What happened next was even more interesting.  The overall acquittal rates from the pre-Trump era to the Trump-era did not change, but conservative and liberal jurors began moving in opposite directions.  Conservatives dropped from an acquittal rate of 56% in the pre-Trump era to 44% in the Trump era.  In contrast, the acquittal rate for liberals increased from 39% pre-Trump to 46% in the later years.

Further analyses sharpened the picture, revealing that this shift did not happen across the board among either conservatives or liberals.  Rather, some demographic subgroups within each of these cohorts evidenced a shift while others did not.      

  • Conservative men and women both displayed dramatic drops in acquittal rates from the early period, where 56% of both men and women acquitted, to the later one where only 43% of men and 44% of women did so.  Liberal men showed the opposite shift with acquittal rates rising from 40% to 51%.  The liberal women’s rate, however, remained steady at 41% across both time frames.
  • Among those under 45, conservatives became less likely to acquit over time (dropping from 58% to 44%) while liberals became more likely to do so (rising from 41% to 51%).  Among those 45 and older, however, only the conservatives had a parallel shift; their acquittal rates dropped from 54% to 43%.  Liberals, in contrast, held constant with acquittal rates of 40-41% for both eras.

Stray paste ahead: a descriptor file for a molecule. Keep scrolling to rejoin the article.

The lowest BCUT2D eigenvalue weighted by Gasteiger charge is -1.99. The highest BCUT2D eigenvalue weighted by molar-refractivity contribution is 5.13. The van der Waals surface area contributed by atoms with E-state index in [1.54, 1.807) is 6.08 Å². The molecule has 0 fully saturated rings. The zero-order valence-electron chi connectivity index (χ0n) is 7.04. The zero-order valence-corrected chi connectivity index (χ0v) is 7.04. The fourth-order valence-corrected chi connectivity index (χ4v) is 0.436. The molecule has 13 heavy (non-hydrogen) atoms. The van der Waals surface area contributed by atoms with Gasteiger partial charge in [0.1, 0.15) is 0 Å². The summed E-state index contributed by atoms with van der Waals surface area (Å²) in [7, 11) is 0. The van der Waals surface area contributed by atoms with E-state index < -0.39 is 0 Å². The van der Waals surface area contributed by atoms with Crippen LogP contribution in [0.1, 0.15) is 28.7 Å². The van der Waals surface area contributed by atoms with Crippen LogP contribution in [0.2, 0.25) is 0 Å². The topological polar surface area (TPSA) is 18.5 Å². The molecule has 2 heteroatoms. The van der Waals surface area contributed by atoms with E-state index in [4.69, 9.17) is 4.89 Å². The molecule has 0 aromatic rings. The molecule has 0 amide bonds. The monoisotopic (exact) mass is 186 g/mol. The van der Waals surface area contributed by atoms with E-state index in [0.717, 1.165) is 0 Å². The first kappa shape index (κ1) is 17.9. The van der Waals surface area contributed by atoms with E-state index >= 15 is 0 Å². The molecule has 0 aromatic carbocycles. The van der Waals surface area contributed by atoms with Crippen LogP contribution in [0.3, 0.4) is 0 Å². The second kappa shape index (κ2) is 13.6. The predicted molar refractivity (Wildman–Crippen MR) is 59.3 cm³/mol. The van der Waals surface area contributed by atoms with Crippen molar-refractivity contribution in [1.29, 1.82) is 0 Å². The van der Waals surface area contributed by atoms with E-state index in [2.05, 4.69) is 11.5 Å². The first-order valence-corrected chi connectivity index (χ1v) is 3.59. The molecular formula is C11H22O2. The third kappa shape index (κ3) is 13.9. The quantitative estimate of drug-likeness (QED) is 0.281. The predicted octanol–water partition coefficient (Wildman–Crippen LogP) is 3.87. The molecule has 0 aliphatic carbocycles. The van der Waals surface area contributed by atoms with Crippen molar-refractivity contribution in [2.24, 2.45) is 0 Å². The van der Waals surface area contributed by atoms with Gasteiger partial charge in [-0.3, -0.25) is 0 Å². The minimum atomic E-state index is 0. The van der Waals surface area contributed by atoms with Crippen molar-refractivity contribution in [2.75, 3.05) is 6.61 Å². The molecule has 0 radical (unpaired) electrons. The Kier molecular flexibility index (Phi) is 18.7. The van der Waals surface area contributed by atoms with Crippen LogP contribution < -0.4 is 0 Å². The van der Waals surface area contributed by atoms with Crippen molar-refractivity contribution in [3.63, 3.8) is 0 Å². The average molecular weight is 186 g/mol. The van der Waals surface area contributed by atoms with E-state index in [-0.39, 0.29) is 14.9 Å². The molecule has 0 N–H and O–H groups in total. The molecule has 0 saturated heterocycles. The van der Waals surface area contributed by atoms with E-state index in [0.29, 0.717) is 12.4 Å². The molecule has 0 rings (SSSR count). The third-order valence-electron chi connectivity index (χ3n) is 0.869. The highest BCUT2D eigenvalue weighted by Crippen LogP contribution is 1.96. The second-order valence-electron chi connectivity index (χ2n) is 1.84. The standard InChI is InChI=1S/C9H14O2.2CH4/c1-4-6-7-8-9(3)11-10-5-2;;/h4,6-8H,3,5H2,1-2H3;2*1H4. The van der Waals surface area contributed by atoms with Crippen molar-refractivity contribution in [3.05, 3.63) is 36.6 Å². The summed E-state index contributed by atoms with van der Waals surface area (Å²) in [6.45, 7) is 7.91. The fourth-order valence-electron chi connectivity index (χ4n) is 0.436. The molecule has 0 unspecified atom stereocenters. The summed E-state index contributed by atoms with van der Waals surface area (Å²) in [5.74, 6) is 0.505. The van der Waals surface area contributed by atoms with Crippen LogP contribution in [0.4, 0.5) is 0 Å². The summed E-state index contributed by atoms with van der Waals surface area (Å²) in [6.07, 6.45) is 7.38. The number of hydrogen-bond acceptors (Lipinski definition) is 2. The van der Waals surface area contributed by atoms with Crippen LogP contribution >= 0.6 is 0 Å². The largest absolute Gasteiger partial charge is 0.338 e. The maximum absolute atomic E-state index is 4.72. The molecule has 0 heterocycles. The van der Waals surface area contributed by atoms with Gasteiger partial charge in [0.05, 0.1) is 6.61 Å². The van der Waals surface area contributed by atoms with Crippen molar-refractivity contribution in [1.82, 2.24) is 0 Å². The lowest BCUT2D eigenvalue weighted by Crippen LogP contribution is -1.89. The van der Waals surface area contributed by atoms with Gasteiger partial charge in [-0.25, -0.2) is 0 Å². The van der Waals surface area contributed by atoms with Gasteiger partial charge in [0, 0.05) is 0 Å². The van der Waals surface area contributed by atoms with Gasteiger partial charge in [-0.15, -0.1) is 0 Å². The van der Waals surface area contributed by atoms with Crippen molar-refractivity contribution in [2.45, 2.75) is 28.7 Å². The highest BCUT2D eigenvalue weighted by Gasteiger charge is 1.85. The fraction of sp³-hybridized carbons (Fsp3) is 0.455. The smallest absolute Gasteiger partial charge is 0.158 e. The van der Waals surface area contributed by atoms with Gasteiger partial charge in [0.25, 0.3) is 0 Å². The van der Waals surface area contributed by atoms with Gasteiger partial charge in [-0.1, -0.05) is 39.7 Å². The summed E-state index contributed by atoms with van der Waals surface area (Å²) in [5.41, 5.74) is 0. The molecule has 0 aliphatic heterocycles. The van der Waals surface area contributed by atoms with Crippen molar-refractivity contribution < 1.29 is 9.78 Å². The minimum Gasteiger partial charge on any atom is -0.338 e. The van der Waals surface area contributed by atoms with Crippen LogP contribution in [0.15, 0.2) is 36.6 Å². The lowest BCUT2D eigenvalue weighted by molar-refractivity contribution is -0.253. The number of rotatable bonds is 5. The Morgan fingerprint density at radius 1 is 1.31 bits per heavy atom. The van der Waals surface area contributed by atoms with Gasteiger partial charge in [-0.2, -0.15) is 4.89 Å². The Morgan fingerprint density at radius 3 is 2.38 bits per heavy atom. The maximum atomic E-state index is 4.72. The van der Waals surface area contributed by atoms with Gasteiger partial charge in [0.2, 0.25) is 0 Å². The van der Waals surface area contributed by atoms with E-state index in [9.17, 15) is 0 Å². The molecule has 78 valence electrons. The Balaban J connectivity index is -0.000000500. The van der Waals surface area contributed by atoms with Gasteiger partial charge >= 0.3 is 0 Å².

• Looking across the two eras, we saw White and non-White conservatives become less likely to acquit over time.  Among liberals, though, Whites stayed the same but acquittal rates for non-Whites rose from 40 to 48%.
  • Finally, the single most dramatic change in verdict voting from the pre-Trump era to the Trump era was seen in conservatives who were not college graduates.  This group’s acquittal rate of 61% in the earlier time frame dropped to 44% in the later period, a highly significant change.  In contrast, the acquittal rates for conservative graduates and for liberals with or without college degrees did not change significantly over time.